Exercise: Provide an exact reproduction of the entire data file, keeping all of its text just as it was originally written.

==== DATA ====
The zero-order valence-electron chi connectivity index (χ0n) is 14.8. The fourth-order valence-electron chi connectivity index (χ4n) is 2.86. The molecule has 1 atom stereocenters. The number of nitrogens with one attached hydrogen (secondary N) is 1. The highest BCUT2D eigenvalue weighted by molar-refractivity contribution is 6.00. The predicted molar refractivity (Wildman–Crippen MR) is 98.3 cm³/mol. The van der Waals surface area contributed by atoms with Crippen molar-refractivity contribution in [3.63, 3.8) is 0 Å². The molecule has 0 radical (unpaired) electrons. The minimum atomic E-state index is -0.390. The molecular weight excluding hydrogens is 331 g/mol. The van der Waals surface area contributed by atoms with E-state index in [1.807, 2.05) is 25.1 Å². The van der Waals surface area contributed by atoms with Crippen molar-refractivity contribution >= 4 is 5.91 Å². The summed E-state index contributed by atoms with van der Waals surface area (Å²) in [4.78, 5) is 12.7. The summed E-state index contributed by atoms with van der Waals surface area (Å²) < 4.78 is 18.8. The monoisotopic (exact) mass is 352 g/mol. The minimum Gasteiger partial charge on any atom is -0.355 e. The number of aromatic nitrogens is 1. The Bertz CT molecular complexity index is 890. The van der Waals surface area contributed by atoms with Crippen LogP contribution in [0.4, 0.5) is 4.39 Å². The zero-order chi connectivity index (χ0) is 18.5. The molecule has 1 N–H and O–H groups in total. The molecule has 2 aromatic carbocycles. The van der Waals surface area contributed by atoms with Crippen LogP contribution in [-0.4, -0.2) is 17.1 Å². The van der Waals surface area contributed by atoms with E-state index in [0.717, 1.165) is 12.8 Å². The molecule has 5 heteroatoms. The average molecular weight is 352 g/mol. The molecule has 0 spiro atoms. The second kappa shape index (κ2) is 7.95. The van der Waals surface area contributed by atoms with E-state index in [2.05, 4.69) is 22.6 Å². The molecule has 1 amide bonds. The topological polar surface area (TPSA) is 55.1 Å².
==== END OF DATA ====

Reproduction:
The zero-order valence-electron chi connectivity index (χ0n) is 14.8. The fourth-order valence-electron chi connectivity index (χ4n) is 2.86. The molecule has 1 atom stereocenters. The number of nitrogens with one attached hydrogen (secondary N) is 1. The highest BCUT2D eigenvalue weighted by molar-refractivity contribution is 6.00. The predicted molar refractivity (Wildman–Crippen MR) is 98.3 cm³/mol. The van der Waals surface area contributed by atoms with Crippen molar-refractivity contribution in [3.63, 3.8) is 0 Å². The molecule has 0 radical (unpaired) electrons. The minimum atomic E-state index is -0.390. The molecular weight excluding hydrogens is 331 g/mol. The van der Waals surface area contributed by atoms with E-state index in [1.807, 2.05) is 25.1 Å². The van der Waals surface area contributed by atoms with Crippen molar-refractivity contribution >= 4 is 5.91 Å². The summed E-state index contributed by atoms with van der Waals surface area (Å²) in [4.78, 5) is 12.7. The summed E-state index contributed by atoms with van der Waals surface area (Å²) < 4.78 is 18.8. The monoisotopic (exact) mass is 352 g/mol. The minimum Gasteiger partial charge on any atom is -0.355 e. The number of aromatic nitrogens is 1. The Bertz CT molecular complexity index is 890. The van der Waals surface area contributed by atoms with Crippen LogP contribution in [0.4, 0.5) is 4.39 Å². The zero-order chi connectivity index (χ0) is 18.5. The molecule has 1 N–H and O–H groups in total. The molecule has 2 aromatic carbocycles. The van der Waals surface area contributed by atoms with Crippen LogP contribution in [-0.4, -0.2) is 17.1 Å². The van der Waals surface area contributed by atoms with E-state index in [0.717, 1.165) is 12.8 Å². The molecule has 5 heteroatoms. The average molecular weight is 352 g/mol. The molecule has 0 spiro atoms. The second kappa shape index (κ2) is 7.95. The van der Waals surface area contributed by atoms with E-state index in [2.05, 4.69) is 22.6 Å². The molecule has 1 amide bonds. The topological polar surface area (TPSA) is 55.1 Å².